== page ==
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A Version of the Truthby Karen Mack
Reading Group Guide
1. Discuss the storytelling approach used in this novel. Did you find Cassies first person narrative effective or limiting? Do you perceive her inner voice as accounting for reality? How would the story change if it were told in third person?
2. Comment on the setting of this book. What role does the wild and beautiful nature of Topanga Canyon-and the many free-spirited people it attracts, like Cassies mother-play on Cassies character and lifestyle?
3. Discuss Cassies decision to lie on her resume when applying for her job. Knowing all the extenuating circumstances that could take away from this act of dishonesty (her financial need, her learning disability, etc.), do you think it was worth the risk? At one point in the novel, Cassie tells Professor Pearce that she would tell the truth if she had to do it over again. Do you believe she would? Would you, if you were in her position?
4. Compare and contrast the three men we know to be Cassies love interests in this novel: Frank, Freddy, and Connor. In what ways is she a different person when she is with each?
5. What does it say about Cassies character that she considers her parrot Sam one of her best friends? Why is she able to connect with animals with such greater ease than other people?
6. Cassie says she enjoys being in the woods because “you can be whoever you want-chatty and clever and stupid and ugly and unloved and unkissed … and still feel like you belong.” What do you make of this sentiment? How does this statement go along with overarching themes in this novel?
7. In what ways is Alison initially a foil for Cassies character? Though she exudes perfection in her appearance, it seems she doesnt have much to offer below the surface. What do you make of Cassies attempt to look and dress like her?
8. Describe Cassies relationship with Tiff. What does she get out of this friendship?
9. After working with Professors Connor and Pearce, Cassie begins her personal transformation and is able to grasp and take pride in her natural intelligence. But all of her accomplishments still hinge on her one unbearable untruth. In your opinion, does this make any of them less genuine?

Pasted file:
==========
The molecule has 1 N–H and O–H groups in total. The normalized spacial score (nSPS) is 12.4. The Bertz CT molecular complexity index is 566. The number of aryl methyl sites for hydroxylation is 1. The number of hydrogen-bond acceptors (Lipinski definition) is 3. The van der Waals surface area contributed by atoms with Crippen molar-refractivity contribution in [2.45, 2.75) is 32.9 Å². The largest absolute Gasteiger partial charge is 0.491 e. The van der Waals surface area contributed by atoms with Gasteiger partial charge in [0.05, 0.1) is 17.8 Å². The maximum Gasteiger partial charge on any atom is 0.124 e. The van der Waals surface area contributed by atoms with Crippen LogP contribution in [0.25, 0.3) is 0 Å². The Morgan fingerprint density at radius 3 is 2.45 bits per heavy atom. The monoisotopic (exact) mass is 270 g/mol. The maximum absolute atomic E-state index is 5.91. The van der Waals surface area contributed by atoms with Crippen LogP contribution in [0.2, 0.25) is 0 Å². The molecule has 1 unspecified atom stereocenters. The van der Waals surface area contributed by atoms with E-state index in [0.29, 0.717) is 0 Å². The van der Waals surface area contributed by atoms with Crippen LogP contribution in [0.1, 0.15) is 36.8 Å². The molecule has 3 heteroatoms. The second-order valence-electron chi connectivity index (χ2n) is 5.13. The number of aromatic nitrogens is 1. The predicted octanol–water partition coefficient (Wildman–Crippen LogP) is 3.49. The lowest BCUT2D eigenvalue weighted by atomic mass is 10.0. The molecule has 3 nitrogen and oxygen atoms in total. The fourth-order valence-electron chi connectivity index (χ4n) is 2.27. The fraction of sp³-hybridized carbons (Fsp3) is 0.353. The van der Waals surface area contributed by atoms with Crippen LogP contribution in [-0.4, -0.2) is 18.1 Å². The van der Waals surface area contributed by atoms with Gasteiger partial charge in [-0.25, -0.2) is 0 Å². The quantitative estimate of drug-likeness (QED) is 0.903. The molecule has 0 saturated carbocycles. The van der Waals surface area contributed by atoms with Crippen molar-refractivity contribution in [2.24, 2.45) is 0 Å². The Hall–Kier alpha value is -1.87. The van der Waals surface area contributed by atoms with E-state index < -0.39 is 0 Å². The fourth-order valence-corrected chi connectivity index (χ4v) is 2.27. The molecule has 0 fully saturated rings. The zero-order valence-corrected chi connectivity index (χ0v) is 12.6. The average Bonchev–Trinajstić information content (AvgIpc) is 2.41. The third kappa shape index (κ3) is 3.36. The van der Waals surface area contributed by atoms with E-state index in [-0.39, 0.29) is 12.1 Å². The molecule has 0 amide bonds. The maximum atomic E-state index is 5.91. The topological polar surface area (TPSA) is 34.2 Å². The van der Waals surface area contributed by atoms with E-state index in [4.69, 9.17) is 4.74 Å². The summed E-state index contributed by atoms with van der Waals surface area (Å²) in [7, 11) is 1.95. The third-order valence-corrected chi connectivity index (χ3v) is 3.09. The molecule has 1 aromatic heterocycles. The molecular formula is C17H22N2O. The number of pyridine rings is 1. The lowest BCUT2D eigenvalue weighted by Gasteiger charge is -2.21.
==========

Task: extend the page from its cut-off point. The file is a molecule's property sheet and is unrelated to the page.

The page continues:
10. On the whole, it seems Cassies reinvention of herself is beneficial-she becomes more confident in her thinking, is able to excel in intriguing classes, and finds love. Are there any negative aspects of her new lifestyle?
11. Cassies mother named her after the Greek goddess Cassandra, who could see the power of the future, but was cursed because no one would believe what she proclaimed. How is the root of Cassies name significant to her character, and to the story?
12. What does the ivory billed woodpecker symbolize to Cassie in this book? Do you believe she ever really saw this elusive bird? Even she doubts herself at the very end of the novel, saying, “Somewhere, deep down inside me, a thought creeps into my head. I hear it as a whisper. I hear it as a warning. Maybe the birds were never really there at all.” What do you make of the author closing the story with these words?
13. In what ways do the characters, namely Cassie and Connor, connect with the classic and popular authors that Kaufman and Mack have woven into this story, like Walden, Thoreau, Whitman, Muir, and others?
14. Cassies best friend Tiffany tells her that there is such a thing as “a version of the truth.” And Connor tells her “its not a lie if you believe it.” Do you agree with either these statements?
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